Fermi's paradox (despite being neither Fermi's, nor a paradox http://blogs.scientificamerican.com/guest-blog/the-fermi-paradox-is-not-fermi-s-and-it-is-not-a-paradox/) is a popular question with a number of proposed solutions, spanning from darkly apocalyptic, to smugly satisfied with our species' technological prowess. It bears remembering, however, that "Fermi's" "paradox" supposes a lot of things— for example, that we humans have conducted an exhaustive, complete search for intelligent life beyond our own world. In reality, directed searches for intelligent life have pressed onward with only limited time and funding, searching for a relatively conscribed set of specific signals. To borrow a turn of phrase from my colleague Jeff Scargle, an astronomer at NASA Ames, we often find ourselves "psychoanalyzing ET", while simultaneously unable to know the minds of other species on our own planet (http://www.sciencedirect.com/science/article/pii/S2405722316301177). 

Astronomy, space travel, and the will to communicate with worlds beyond our own are not only part of a scientific quest, they are the outgrowth of cultural values— values we hold as a species that is both capable of viewing the stars, and of contemplating our place amongst them. What would we learn, if we could ask dolphins about their conception of the universe? Do they want to build crafts that will ferry them (or their robotic avatars) outside the bounds of natural habitability, like humans have done to explore both space and the sea? Or is the ability to actually see the night sky ultimately tied to the desire to know whether these island planets also hold life? What about the planets out there that might be shrouded in haze, obscuring the stars from their inhabitants, even if they aren't underwater? And what if all the planets around M dwarfs are just barren rocks, devoid of atmospheres, where any life might remain sealed under ice caps like the surface of Jupiter's moon, Europa?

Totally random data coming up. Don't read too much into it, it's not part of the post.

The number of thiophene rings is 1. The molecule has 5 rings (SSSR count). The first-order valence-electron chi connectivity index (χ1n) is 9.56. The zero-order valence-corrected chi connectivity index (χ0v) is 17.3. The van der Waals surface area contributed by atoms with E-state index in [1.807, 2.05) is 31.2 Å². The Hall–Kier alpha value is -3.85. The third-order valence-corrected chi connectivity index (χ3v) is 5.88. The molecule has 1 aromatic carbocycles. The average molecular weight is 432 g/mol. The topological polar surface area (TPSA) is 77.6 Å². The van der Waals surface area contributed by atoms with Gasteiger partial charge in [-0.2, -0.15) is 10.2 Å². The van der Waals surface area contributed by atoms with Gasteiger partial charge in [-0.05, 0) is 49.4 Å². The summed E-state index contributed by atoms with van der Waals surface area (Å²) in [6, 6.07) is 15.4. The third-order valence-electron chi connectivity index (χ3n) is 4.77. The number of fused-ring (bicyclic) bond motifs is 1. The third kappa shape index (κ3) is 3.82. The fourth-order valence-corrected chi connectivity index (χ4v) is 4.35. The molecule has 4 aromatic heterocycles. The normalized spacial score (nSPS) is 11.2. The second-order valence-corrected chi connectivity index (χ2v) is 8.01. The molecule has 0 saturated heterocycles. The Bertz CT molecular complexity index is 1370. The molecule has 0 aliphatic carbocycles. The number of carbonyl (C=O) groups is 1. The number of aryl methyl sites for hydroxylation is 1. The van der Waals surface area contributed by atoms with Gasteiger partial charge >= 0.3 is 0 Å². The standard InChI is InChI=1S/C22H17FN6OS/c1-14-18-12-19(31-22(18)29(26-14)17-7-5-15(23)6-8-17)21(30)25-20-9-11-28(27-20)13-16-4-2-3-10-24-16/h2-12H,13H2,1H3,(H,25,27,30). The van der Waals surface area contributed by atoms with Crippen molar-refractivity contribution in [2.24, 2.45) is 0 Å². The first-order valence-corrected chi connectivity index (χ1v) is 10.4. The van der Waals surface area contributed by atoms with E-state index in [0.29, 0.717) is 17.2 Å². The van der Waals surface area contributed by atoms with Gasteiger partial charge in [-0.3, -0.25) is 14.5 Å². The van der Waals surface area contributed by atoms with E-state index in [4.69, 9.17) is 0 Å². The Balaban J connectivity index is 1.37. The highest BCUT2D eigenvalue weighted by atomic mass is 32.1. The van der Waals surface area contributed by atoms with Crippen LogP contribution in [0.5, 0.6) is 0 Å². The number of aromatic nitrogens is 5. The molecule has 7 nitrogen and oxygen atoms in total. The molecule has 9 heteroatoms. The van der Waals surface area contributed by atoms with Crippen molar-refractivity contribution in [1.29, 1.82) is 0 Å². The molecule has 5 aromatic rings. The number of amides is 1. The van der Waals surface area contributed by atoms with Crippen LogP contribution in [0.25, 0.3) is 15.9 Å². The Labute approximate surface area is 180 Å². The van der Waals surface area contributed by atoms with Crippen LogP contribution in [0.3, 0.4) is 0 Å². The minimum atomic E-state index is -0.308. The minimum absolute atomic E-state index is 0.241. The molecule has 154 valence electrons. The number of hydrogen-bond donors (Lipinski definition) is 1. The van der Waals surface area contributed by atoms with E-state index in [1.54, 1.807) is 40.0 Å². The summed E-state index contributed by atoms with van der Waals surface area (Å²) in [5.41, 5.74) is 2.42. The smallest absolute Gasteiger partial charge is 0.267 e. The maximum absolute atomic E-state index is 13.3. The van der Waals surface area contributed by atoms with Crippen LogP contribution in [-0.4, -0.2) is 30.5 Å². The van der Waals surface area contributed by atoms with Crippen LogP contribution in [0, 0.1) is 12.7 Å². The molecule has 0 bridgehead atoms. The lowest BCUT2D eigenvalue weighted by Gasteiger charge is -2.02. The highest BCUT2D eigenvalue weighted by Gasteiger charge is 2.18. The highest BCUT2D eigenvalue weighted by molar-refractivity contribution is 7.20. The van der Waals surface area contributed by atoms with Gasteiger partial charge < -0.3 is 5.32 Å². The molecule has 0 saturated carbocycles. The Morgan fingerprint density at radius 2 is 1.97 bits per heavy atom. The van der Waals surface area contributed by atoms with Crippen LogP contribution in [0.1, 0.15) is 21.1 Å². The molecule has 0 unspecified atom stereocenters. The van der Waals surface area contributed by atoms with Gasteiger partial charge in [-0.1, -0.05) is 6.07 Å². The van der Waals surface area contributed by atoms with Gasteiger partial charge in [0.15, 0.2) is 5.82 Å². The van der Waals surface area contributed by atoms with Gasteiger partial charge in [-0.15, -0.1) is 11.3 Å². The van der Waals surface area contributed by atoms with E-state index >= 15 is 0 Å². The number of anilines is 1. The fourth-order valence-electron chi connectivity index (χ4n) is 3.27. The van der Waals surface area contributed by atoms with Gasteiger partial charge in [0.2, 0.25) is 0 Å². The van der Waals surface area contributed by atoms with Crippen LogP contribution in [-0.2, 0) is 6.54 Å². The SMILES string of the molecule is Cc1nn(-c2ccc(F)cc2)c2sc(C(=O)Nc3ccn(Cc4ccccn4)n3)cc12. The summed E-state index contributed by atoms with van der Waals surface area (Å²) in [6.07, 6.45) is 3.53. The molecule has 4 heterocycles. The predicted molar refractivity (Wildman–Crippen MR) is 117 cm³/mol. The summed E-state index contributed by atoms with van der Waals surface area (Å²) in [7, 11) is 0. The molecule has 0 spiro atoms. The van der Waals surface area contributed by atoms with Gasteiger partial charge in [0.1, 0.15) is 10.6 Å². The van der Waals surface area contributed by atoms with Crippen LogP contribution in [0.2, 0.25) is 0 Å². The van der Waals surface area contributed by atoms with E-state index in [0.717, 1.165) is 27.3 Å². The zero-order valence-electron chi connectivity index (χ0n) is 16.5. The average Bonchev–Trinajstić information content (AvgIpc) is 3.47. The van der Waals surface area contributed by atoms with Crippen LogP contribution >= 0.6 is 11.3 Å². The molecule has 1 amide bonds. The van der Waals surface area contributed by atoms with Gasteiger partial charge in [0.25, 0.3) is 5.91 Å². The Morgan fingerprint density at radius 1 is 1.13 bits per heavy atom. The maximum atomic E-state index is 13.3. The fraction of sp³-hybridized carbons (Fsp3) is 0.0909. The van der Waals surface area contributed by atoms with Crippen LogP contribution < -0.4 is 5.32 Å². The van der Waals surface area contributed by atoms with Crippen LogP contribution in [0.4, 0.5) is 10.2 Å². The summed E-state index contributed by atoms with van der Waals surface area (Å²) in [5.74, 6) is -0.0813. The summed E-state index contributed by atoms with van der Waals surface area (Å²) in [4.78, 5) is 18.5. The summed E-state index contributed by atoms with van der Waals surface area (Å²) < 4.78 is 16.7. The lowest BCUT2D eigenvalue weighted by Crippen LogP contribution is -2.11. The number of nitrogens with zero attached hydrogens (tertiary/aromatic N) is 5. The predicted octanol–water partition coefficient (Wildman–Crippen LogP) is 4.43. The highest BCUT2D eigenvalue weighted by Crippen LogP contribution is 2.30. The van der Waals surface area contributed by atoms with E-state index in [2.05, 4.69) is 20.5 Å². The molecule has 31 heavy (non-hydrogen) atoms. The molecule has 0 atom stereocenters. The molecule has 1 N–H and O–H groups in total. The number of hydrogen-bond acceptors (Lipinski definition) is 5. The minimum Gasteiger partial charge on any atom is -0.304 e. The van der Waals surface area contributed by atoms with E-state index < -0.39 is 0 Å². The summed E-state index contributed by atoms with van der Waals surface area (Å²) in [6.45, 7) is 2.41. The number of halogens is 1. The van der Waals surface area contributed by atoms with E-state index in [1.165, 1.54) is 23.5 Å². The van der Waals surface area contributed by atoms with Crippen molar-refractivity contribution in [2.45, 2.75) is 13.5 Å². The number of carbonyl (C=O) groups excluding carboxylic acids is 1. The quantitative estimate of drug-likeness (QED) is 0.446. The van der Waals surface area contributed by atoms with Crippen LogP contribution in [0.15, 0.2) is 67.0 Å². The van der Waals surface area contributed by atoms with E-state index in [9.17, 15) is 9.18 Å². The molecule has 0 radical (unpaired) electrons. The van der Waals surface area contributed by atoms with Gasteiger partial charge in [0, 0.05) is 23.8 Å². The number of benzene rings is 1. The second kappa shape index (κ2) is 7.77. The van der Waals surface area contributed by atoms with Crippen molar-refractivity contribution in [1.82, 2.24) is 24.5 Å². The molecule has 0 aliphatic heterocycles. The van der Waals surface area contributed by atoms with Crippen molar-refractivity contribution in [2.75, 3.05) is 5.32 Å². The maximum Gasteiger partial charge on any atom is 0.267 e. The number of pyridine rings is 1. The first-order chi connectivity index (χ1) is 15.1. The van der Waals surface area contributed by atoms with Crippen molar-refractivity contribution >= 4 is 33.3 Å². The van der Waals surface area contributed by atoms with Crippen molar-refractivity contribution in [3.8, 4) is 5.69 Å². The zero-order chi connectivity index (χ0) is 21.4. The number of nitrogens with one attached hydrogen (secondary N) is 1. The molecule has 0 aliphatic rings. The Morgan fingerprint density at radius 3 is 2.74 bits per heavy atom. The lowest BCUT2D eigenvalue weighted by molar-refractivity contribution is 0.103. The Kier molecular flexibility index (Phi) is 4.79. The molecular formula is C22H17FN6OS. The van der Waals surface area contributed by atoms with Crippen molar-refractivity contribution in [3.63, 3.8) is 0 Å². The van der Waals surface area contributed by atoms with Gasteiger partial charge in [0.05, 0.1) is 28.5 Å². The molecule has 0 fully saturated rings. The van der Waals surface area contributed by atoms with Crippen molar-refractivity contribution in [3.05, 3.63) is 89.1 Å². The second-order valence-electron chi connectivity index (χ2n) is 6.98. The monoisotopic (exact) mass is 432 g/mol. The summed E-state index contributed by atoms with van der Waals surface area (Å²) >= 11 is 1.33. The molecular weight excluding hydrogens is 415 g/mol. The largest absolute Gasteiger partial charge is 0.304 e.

The difference between science fiction and science itself is that fiction is content to imagine and dream— but science lives to dive beneath the waves, and figure out the answer. While scientists are often loathe to say that we live in a special time, in some sense we do: we stand at the dawn of knowing that the universe teems with worlds, but not yet knowing if we are alone. At this moment, we must be keenly cognizant of how far we have to go. Otherwise, our assumptions about the completeness of our search, the universality (or not) of the values we hold, and our inability to communicate even with species we share the same swimming space with, will blind us to the possibilities— and limitations— of what we might come to know about life in the universe.



Do Dolphins Dream of Space Travel? Little red stars offer big questions in the search for intelligent life

Dr. Lucianne Walkowicz is an astronomer at The Adler Planetarium in Chicago.